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  • #16
    Originally posted by JoeLee View Post
    What convenience?? Every time I go there they never have what I need.
    So why would you keep going?
    For just a little more, you can do it yourself!

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    • #17
      Originally posted by Paul Alciatore View Post
      I also have created special pliers to hold the small sizes for filing or grinding the burrs off the cut ends. That is a great way to save pain and injury to my fingers. This collection of tools makes the job of cutting them to the needed length a lot easier.
      I use my bolt deburring tool a lot for shortened bolts. Beats filing and grinding but it only works bolts larger than 6mm or 1/4"
      Was thinking of making a smaller version but the geometry gets tricky at least with carbide cutting insert.

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      • #18
        Just bought some O-rings. Looked on tinternet (NO local suppliers anymore) Wanted three different sizes, 1 off each. first supplier, 57p each, approx. 60 cents until you click "Add to cart", MOQ (minimum order quantity) 8 off, same with other two sizes. Second supplier, although showing 1 off price, quoted "Pack of two" when clicking.

        Regards Ian.
        You might not like what I say,but that doesn't mean I'm wrong.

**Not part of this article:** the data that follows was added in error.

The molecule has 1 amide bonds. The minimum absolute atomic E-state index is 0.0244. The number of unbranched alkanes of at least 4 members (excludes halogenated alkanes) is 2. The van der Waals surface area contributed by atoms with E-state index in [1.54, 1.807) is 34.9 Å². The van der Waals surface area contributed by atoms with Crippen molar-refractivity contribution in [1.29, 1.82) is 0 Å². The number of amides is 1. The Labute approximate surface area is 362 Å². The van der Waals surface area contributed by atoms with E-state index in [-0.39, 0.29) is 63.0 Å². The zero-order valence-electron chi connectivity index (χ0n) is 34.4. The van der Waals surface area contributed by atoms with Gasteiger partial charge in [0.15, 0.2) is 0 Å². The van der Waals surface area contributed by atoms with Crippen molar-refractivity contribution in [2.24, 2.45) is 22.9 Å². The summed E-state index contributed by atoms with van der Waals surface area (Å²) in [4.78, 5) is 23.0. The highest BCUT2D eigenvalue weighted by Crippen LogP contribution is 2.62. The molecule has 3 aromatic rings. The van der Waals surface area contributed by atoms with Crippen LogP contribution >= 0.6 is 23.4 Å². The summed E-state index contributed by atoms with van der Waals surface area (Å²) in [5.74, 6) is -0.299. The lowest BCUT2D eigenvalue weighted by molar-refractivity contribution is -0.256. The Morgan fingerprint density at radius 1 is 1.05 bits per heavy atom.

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        • #19
          Originally posted by Circlip View Post
          Just bought some O-rings. Looked on tinternet (NO local suppliers anymore) Wanted three different sizes, 1 off each. first supplier, 57p each, approx. 60 cents until you click "Add to cart", MOQ (minimum order quantity) 8 off, same with other two sizes. Second supplier, although showing 1 off price, quoted "Pack of two" when clicking.

          Regards Ian.
          O-rings are a sketchy thing to stock,they do have an expiration date.I have two vendors for them,one sells for a very low price,but only in packs of 25 or 50.The other sells ones and twos,but with a $25 minimum order
          I just need one more tool,just one!

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          • #20
            For the smaller sizes, if I need 10, I'll order 100, and I'll order 100's of others from McMaster Carr. Rather have a ton of fasteners than keep having to find them locally(in small sizes)which is a wild goose hunt.

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            • #21
              At least you have these local stores. I'm constantly amazed at the mentions of here of getting stuff from a local store that I'd be lucky to find even in one of the UK industrial cities, let alone a more rural town. Much of Europe is far worse than the UK even for a bit of 4x2 timber. In Africa you might be having to go to one of half a dozen countries in the entire continent to find a part common in a USA village.
              Same situation for electrical parts like resistors. 40 years ago there was a little place within cycling distance of me started on someone's garage that had everything to build a radio, but then computers came along, he found them more lucrative and moved on. The equivalent of Tandy in UK (Maplins) only stocked 4 of anything, even 1k resistors, but they folded last year.

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              • #22